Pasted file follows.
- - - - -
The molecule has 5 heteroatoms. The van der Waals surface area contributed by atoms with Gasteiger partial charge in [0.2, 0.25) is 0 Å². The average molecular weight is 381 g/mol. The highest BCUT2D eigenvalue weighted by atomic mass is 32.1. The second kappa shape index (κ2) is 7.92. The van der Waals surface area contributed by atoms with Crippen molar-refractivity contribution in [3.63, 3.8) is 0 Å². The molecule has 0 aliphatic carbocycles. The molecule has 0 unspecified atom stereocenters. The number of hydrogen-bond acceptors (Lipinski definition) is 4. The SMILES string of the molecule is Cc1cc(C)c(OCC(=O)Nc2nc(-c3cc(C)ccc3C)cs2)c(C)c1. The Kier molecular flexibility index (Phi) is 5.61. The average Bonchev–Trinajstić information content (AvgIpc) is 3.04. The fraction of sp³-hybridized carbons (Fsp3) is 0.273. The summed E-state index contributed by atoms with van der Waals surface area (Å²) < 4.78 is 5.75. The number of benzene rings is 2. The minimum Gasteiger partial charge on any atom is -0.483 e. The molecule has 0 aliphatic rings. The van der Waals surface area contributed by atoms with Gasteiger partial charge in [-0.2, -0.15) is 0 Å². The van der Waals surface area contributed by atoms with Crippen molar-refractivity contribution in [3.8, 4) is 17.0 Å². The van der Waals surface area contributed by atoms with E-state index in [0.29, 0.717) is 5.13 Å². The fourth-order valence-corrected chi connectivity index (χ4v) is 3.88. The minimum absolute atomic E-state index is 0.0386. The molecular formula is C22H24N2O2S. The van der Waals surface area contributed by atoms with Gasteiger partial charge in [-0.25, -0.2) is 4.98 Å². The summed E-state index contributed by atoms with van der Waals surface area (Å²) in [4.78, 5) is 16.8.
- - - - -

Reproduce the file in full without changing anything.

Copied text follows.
The molecule has 5 heteroatoms. The van der Waals surface area contributed by atoms with Gasteiger partial charge in [0.2, 0.25) is 0 Å². The average molecular weight is 381 g/mol. The highest BCUT2D eigenvalue weighted by atomic mass is 32.1. The second kappa shape index (κ2) is 7.92. The van der Waals surface area contributed by atoms with Crippen molar-refractivity contribution in [3.63, 3.8) is 0 Å². The molecule has 0 aliphatic carbocycles. The molecule has 0 unspecified atom stereocenters. The number of hydrogen-bond acceptors (Lipinski definition) is 4. The SMILES string of the molecule is Cc1cc(C)c(OCC(=O)Nc2nc(-c3cc(C)ccc3C)cs2)c(C)c1. The Kier molecular flexibility index (Phi) is 5.61. The average Bonchev–Trinajstić information content (AvgIpc) is 3.04. The fraction of sp³-hybridized carbons (Fsp3) is 0.273. The summed E-state index contributed by atoms with van der Waals surface area (Å²) < 4.78 is 5.75. The number of benzene rings is 2. The minimum Gasteiger partial charge on any atom is -0.483 e. The molecule has 0 aliphatic rings. The van der Waals surface area contributed by atoms with Gasteiger partial charge in [-0.2, -0.15) is 0 Å². The van der Waals surface area contributed by atoms with Crippen molar-refractivity contribution in [3.8, 4) is 17.0 Å². The van der Waals surface area contributed by atoms with E-state index in [0.29, 0.717) is 5.13 Å². The fourth-order valence-corrected chi connectivity index (χ4v) is 3.88. The minimum absolute atomic E-state index is 0.0386. The molecular formula is C22H24N2O2S. The van der Waals surface area contributed by atoms with Gasteiger partial charge in [-0.25, -0.2) is 4.98 Å². The summed E-state index contributed by atoms with van der Waals surface area (Å²) in [4.78, 5) is 16.8.